Posted in Uncategorized

Setting up and debugging with the Android SDK on Fedora 13

This is a procedure for an initial installation of the Android SDK on Fedora 13.

In my case, I’m just starting to explore possibilities of developing software on the Android platform, but my more immediate need was to help another developer debug some issues I was having with their software on my G1.

The procedures listed here are intended to get you started down the path of development and/or debugging Android applications.

To begin, you’ll need to have eclipse installed:

yum install eclipse

Download the SDK from Google:

cd /var/install; wget http://dl.google.com/android/android-sdk_r06-linux_86.tgz

Extract the files and copy the android-sdk-linux_86 folder to /usr/share

cd /usr/share; tar zxvf /var/install/android-sdk-r06-linux_86.tgz

As your normal user account, add the SDK path to ~/.bashrc:
export PATH=${PATH}:/usr/share/android-sdk-linux_86

Now comes the tricky part – at least it was for me because it was a bit difficult tracking down the repository locations for all the missing dependencies.

For me, I was missing these dependencies:
org.eclipse.gef
org.eclipse.wst.sse.core

To install these dependencies first, Open Eclipse and go to Help -> Install New Software and setup these sources listed by Name and URL:
“Eclipse.org GEF” – http://download.eclipse.org/tools/gef/updates/releases/
“Eclipse.org WST” – http://download.eclipse.org/releases/galileo
“Android Plugin” – https://dl-ssl.goog.com/android/eclipse

Select the WST source and under “Web, XML, and Java EE eve”, select “WST Server Adapters” and install

Then select the GEF source and install the latest GEF SDK version.

And finally, select the Android Plugin source and install the Developer Tools.

From this point, you are able to debug applications that crash with the infamous “force close”. The debugging information is invaluable to the developer in figuring out why something is broken on your phone – remember, there’s tons of different Android phones out there and the developer is probably only working with the one phone he has and not yours.

As root, you’ll need to start the Android Debugging Bridge server on your computer. Dont forget to add the path to the SDK for root’s environment. For this to work properly, you’ll need a udev rule setup to properly recognize the phone.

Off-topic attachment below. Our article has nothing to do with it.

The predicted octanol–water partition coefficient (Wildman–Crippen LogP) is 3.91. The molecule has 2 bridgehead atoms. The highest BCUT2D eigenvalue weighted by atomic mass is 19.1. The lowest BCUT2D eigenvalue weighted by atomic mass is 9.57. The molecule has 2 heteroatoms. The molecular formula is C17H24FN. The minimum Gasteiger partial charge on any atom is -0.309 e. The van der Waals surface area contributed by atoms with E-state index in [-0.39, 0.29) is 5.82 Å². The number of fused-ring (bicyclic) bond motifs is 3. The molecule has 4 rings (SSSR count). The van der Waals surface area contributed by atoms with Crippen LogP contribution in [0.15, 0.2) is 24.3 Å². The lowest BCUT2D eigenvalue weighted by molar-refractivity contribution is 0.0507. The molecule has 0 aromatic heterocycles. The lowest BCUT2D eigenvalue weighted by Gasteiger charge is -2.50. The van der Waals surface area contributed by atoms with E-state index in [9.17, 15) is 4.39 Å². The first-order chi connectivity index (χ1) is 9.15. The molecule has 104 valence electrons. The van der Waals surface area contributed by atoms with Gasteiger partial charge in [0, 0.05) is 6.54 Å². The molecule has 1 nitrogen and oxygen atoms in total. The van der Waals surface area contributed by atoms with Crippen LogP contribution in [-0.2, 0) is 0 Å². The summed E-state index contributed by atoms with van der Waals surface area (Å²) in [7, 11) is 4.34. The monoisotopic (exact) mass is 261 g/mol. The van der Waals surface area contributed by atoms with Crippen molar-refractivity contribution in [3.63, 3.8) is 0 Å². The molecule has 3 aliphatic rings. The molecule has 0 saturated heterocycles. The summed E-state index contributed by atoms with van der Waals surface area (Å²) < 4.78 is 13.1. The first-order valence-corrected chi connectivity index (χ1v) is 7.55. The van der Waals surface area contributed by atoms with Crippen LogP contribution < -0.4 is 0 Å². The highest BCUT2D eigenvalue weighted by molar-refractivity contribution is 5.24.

Edit /etc/udev/rules.d/51-android.rules and add:
SUBSYSTEM=="usb", SYSFS{idVendor}=="0bb4", MODE="0666"

To find the right idVendor code, you could use the lsusb command to identify the right code.

To start the debugging bridge, as root, run:
adb start-server

Plugin your phone and leave it at the locked/charging screen. Use the command “adb devices” to make sure your phone is recognized.

Start capturing debugging information with this command
adb logcat | tee /tmp/debug.txt

Now open your app on your phone and make it (or wait for it to) crash. Once it does, you can browse through the log for messages related to the crash. If you can identify the pid, you might just consider greping the output for that pid and send the results to the developer – rather than the entire output.

Posted in Uncategorized

Gmail SendAs feature might put your organization at risk

Google’s Gmail product has a feature that allows you to send mail from any account for which you have control. If you are an employee of an organization where you have access to any email account, you can link your Gmail account to this email address simply by sending a verification email from Gmail.

The Gmail account settings tab allows you to send a
verification email to an external account.
Here is where you specify the account from which you
would like Google to allow you to send email.
Once this verification email is received, the confirmation
code is used to validate access to the organization’s
email account and the SendAs feature is functional.

Unless there are some safeguards put in place by either Google, or your organization, from this point on, the ability for the individual to send mail as this organization’s email account will remain – even after their employment relationship is terminated.

This can pose innumerable social engineering threats to an organization if this vulnerability is not accounted for and monitored.

For example:

  MIME-Version: 1.0
  Sender: old_employee@gmail.com
  Received: by 10.231.119.29 with HTTP; Fri, 4 Jun 2010 11:42:49 -0700 (PDT)
  Date: Fri, 4 Jun 2010 11:42:49 -0700
  Delivered-To: user@vendorcompany.com
  X-Google-Sender-Auth: IOXDUV4_fUgPyKU_Kn-VK54w2tk
  Subject: Please send me your account list
  From: old_emplyee@yourdomain.com
  To: user@vendorcompany.com
  Content-Type: text/plain; charset=UTF-8

  I need the list of accounts. I am out of the office today so please send
  them to my personal email address: old_employee@gmail.com.

As an end user, to help you identify the use of accounts in this manner, you should review the emails headers for the following clues:
1) “Sender: ” will always be the originating gmail account. Sometimes, certain email clients will offer a subtle clue by showing the message from “user@yourdomain on behalf of user@gmail.com”. This is not always the case and you will have to inspect the email headers to learn the true origin of the email.
2) “From: ” will state the user@yourdomain email account.

There are two fixes for this problem: